It had a lot of show stopping bugs - the patch fixed many of them (I think). U7 had it's own memory management program, Voodoo, which made it extremely difficult to run.

The Bottom Line
This is not an RPG for those who like to watch their stats grow and keep tabs of experience levels. It's for those who want an epic adventure. The story is great and has plenty of twists, the dialogue is top-notch, and the game world is the most detailed I'd ever experienced. If you think you CAN get it to work, I'd suggest you force yourself to play U7.

DOS · by Nathan Kovner (49) · 2000

Dost thou understand now what a legendary game this is, milord?

The Good
Origin's Ultima series have always occupied a very special place in the world of role-playing games. Less "hardcore" and more loose in their adherence to the canons of the genre than the heavyweight Wizardry and the compromising Might and Magic, it has an arguably smaller, but more dedicated and passionate fanbase appreciating what those games do like no other: create worlds. True to the developers' slogan, the Ultimas know how to involve and immerse through magnanimous, beautifully interactive gameplay and utmost attention to detail.

Of all the games in this splendid series, Ultima VII remains the most accessible one to modern player without sacrificing gameplay elements that were sorely missed in its few successors. Old-time Ultima purists may accuse it of toning down RPG elements to the point of turning into a hybrid with adventure tendencies; the truth is, the game was simply way ahead of its time focusing on such aspects of RPG design that became prominent and even ubiquitous much later. For Ultima VII, role-playing is, above all, physical and mental immersion. Yes, it neglects stats - but what weight do stats have in the wake of meticulously crafted environment offering unseen interaction possibilities, and gigantic chunks of well-written text and information accessible through dialogue and books? Such is the genius of this game that almost no RPG released afterwards could escape its influence. It extends a titanic hand into the future, intimidating followers with the scope and power of its work.

Of course, we mustn't forget how much this game owes to its predecessors. The fifth game introduced a dynamic world with some interactivity; the sixth expanded it, improved the writing, increased immersion with its seamless exploration. Ultima VII goes one step further: its more advanced engine allows not only the much-needed full-screen navigation, but also a simple interface based on clicking and dragging. Instead of selecting options like "Get" or "Drop", you actually perform those actions by yourself now. This may seem like a minor enhancement, but in reality it is a highly important step towards the goal of physical immersion. Ultima VII paves the way for future 3D games by making its world consist of independent, mobile objects rather than simply be a still painting. Every object you see lives its own life; you can rearrange almost everything you see in a manner that will be later described as "sandbox" style. Today we hear a lot of such expressions as "open world", "fully interactive environments", etc.; now think of all those modern games to which those definitions apply only with serious limitations, if at all, and compare them to what was achieved in those fields by Ultima VII at the time when the entire concept and its significance were not yet grasped and defined.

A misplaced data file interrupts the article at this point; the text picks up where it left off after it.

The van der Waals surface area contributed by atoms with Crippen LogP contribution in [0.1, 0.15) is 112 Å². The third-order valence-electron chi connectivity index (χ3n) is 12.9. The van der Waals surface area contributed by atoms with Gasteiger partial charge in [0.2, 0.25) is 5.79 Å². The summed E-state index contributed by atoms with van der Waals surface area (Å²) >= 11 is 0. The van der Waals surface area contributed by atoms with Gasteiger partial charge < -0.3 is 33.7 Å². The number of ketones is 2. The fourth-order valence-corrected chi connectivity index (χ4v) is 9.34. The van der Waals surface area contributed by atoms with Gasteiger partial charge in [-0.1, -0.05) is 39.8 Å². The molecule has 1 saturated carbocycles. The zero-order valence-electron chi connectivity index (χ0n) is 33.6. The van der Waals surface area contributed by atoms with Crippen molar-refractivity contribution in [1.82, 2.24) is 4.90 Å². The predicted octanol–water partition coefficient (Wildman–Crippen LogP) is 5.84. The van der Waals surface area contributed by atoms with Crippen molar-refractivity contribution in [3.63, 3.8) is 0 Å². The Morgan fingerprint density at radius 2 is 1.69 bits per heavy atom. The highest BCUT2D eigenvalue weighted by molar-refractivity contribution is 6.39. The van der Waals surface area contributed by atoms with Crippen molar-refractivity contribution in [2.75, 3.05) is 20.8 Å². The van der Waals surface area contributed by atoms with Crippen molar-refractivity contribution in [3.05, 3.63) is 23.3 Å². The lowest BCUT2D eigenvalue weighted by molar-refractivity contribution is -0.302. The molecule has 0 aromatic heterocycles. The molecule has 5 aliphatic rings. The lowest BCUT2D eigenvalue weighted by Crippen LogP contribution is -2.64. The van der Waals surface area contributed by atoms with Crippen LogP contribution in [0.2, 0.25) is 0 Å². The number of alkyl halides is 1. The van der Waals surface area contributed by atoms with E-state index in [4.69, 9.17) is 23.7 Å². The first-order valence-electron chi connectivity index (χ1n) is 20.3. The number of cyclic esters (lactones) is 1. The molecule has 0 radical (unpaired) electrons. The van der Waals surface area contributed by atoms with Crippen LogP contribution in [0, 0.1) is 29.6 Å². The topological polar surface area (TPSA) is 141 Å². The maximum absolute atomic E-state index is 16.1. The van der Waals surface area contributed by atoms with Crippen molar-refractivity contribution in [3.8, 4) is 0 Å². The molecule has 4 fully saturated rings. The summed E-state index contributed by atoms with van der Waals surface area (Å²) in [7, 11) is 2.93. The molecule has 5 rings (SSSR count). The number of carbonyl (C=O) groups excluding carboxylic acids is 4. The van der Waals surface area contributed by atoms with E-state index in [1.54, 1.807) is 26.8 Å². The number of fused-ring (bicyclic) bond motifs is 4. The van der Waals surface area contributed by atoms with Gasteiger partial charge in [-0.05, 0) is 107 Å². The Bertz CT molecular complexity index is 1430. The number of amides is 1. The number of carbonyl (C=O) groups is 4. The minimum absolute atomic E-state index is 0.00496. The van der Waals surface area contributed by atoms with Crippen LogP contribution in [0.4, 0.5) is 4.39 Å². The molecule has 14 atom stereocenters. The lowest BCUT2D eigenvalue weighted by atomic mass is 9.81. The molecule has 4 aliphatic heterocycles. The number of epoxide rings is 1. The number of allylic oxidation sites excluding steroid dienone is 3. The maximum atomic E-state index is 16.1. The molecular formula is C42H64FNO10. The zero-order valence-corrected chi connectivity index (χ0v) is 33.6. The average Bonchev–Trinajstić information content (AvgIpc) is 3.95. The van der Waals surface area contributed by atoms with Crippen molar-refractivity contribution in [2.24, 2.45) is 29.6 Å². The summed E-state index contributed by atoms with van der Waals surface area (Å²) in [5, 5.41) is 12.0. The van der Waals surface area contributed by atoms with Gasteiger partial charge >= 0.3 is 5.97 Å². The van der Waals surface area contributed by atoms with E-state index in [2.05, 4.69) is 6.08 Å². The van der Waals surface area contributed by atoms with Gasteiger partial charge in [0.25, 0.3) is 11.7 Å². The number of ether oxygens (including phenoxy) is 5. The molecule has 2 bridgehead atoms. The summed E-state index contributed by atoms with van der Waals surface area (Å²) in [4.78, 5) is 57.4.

You can do anything in this game. You can light candles, play harpsichords, break doors, rob banks, bake bread, make clothes, navigate ships, sleep with whores, and collect pumpkins. Note: I mentioned only the activities you can do - none of those are required from you in order to finish the game. Everything can be interacted with, and I do mean everything. You can go into a house, get a pair of boots and wear them, read all the books on the bookshelf, break a barrel in the kitchen, take some mutton from a crate and eat it, then take a goose quill from the table in the living room, put in on the owner's bed, wake him up, and sleep in the bed instead of him. Your mouse cursor can access everything your eye meets. With all its sophisticated material, the game brilliantly caters to our basic gamer instincts: curiosity and greed. Every player is naturally curious and wants to see everything a game offers. But you'll never achieve this goal in Ultima VII, unless you wish to dedicate to it all the time you spend with other games - it has too much to offer.

Equally important is the interaction with people. In most RPGs non-playable characters are there to supply information, or, in best case, play an important role in the story. You always feel those NPCs are somehow connected to you and to the game you are now playing, but have no lives of their own. The NPCs in Ultima VII, on the other hand, live their own lives. Most of them have nothing to do with you and with your quest. They are there because they are. Any time you talk to an NPC, you talk to a real person who is not related to your grand quest and has his own little joys and troubles. Also, those NPCs are dynamic. You can count on one hand the amount of games that paid attention to NPC routines after Ultima VII. The inhabitants of Britannia pursue their own schedules. You can stalk any character and watch his movements - it can be a fascinating process. You can witness how he wakes up in the morning. Then he probably goes to his shop (if he is a shopkeeper), or to his place of work. In the evening you can meet him in the local tavern drinking some beer and talking with friends. Then he goes back home and sleeps at night. Sounds simple, right? But how many RPGs actually introduced such characters? And I'm talking of every single NPC in the game here, not just some "chosen" characters who have something to do with the plot.